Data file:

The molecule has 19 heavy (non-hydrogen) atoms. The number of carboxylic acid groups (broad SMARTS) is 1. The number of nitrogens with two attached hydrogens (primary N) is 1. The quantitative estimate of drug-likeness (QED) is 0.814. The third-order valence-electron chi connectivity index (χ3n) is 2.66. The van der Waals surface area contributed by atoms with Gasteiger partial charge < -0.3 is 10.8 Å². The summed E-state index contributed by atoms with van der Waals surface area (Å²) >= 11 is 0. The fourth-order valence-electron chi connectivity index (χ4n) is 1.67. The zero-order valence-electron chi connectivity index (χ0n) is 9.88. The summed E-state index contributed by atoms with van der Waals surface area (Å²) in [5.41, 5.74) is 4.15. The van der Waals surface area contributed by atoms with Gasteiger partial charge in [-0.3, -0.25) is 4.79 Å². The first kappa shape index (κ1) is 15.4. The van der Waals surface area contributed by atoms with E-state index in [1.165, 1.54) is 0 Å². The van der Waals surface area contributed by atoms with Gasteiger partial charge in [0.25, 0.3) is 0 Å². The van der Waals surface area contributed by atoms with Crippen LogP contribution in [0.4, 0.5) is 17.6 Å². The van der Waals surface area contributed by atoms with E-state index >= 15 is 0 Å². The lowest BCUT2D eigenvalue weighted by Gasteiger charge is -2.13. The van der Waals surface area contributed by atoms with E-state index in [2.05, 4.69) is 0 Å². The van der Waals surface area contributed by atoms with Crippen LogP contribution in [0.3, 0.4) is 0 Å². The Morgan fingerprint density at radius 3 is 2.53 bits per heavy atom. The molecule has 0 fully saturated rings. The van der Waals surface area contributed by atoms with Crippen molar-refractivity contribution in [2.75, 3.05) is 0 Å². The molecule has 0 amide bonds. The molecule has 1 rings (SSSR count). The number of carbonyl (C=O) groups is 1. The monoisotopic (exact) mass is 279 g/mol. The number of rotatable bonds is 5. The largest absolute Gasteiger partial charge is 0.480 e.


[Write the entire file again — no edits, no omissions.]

The molecule has 19 heavy (non-hydrogen) atoms. The number of carboxylic acid groups (broad SMARTS) is 1. The number of nitrogens with two attached hydrogens (primary N) is 1. The quantitative estimate of drug-likeness (QED) is 0.814. The third-order valence-electron chi connectivity index (χ3n) is 2.66. The van der Waals surface area contributed by atoms with Gasteiger partial charge < -0.3 is 10.8 Å². The summed E-state index contributed by atoms with van der Waals surface area (Å²) >= 11 is 0. The fourth-order valence-electron chi connectivity index (χ4n) is 1.67. The zero-order valence-electron chi connectivity index (χ0n) is 9.88. The summed E-state index contributed by atoms with van der Waals surface area (Å²) in [5.41, 5.74) is 4.15. The van der Waals surface area contributed by atoms with Gasteiger partial charge in [-0.3, -0.25) is 4.79 Å². The first kappa shape index (κ1) is 15.4. The van der Waals surface area contributed by atoms with E-state index in [1.165, 1.54) is 0 Å². The van der Waals surface area contributed by atoms with Gasteiger partial charge in [0.25, 0.3) is 0 Å². The van der Waals surface area contributed by atoms with Crippen LogP contribution in [0.4, 0.5) is 17.6 Å². The van der Waals surface area contributed by atoms with E-state index >= 15 is 0 Å². The lowest BCUT2D eigenvalue weighted by Gasteiger charge is -2.13. The van der Waals surface area contributed by atoms with E-state index in [2.05, 4.69) is 0 Å². The van der Waals surface area contributed by atoms with Crippen LogP contribution in [0.3, 0.4) is 0 Å². The Morgan fingerprint density at radius 3 is 2.53 bits per heavy atom. The molecule has 0 fully saturated rings. The van der Waals surface area contributed by atoms with Crippen molar-refractivity contribution in [2.75, 3.05) is 0 Å². The molecule has 0 amide bonds. The molecule has 1 rings (SSSR count). The number of carbonyl (C=O) groups is 1. The monoisotopic (exact) mass is 279 g/mol. The number of rotatable bonds is 5. The largest absolute Gasteiger partial charge is 0.480 e.